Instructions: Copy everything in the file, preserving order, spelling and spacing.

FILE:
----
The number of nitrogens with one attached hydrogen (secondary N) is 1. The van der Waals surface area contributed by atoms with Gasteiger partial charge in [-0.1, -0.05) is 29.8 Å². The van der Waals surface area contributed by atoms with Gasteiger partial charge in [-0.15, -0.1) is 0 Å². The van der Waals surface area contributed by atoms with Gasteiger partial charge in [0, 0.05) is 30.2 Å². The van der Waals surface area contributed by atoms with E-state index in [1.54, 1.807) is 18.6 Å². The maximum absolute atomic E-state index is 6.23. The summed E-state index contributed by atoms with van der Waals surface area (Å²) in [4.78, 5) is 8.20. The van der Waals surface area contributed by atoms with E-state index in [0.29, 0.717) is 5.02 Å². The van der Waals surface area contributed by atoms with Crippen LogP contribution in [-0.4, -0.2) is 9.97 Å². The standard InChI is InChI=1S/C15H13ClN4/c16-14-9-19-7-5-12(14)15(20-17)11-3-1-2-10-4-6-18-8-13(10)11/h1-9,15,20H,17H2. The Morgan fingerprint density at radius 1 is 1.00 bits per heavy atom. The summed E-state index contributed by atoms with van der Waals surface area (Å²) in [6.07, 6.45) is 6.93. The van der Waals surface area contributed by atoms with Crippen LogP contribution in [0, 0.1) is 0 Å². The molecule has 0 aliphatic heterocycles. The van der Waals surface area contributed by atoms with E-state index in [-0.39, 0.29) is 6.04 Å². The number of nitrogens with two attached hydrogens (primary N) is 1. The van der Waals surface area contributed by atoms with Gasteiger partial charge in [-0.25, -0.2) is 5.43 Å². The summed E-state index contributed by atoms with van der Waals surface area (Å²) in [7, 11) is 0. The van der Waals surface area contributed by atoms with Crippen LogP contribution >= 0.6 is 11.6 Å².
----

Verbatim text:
The number of nitrogens with one attached hydrogen (secondary N) is 1. The van der Waals surface area contributed by atoms with Gasteiger partial charge in [-0.1, -0.05) is 29.8 Å². The van der Waals surface area contributed by atoms with Gasteiger partial charge in [-0.15, -0.1) is 0 Å². The van der Waals surface area contributed by atoms with Gasteiger partial charge in [0, 0.05) is 30.2 Å². The van der Waals surface area contributed by atoms with E-state index in [1.54, 1.807) is 18.6 Å². The maximum absolute atomic E-state index is 6.23. The summed E-state index contributed by atoms with van der Waals surface area (Å²) in [4.78, 5) is 8.20. The van der Waals surface area contributed by atoms with E-state index in [0.29, 0.717) is 5.02 Å². The van der Waals surface area contributed by atoms with Crippen LogP contribution in [-0.4, -0.2) is 9.97 Å². The standard InChI is InChI=1S/C15H13ClN4/c16-14-9-19-7-5-12(14)15(20-17)11-3-1-2-10-4-6-18-8-13(10)11/h1-9,15,20H,17H2. The Morgan fingerprint density at radius 1 is 1.00 bits per heavy atom. The summed E-state index contributed by atoms with van der Waals surface area (Å²) in [6.07, 6.45) is 6.93. The van der Waals surface area contributed by atoms with Crippen LogP contribution in [0, 0.1) is 0 Å². The molecule has 0 aliphatic heterocycles. The van der Waals surface area contributed by atoms with E-state index in [-0.39, 0.29) is 6.04 Å². The number of nitrogens with two attached hydrogens (primary N) is 1. The van der Waals surface area contributed by atoms with Gasteiger partial charge in [-0.25, -0.2) is 5.43 Å². The summed E-state index contributed by atoms with van der Waals surface area (Å²) in [7, 11) is 0. The van der Waals surface area contributed by atoms with Crippen LogP contribution >= 0.6 is 11.6 Å².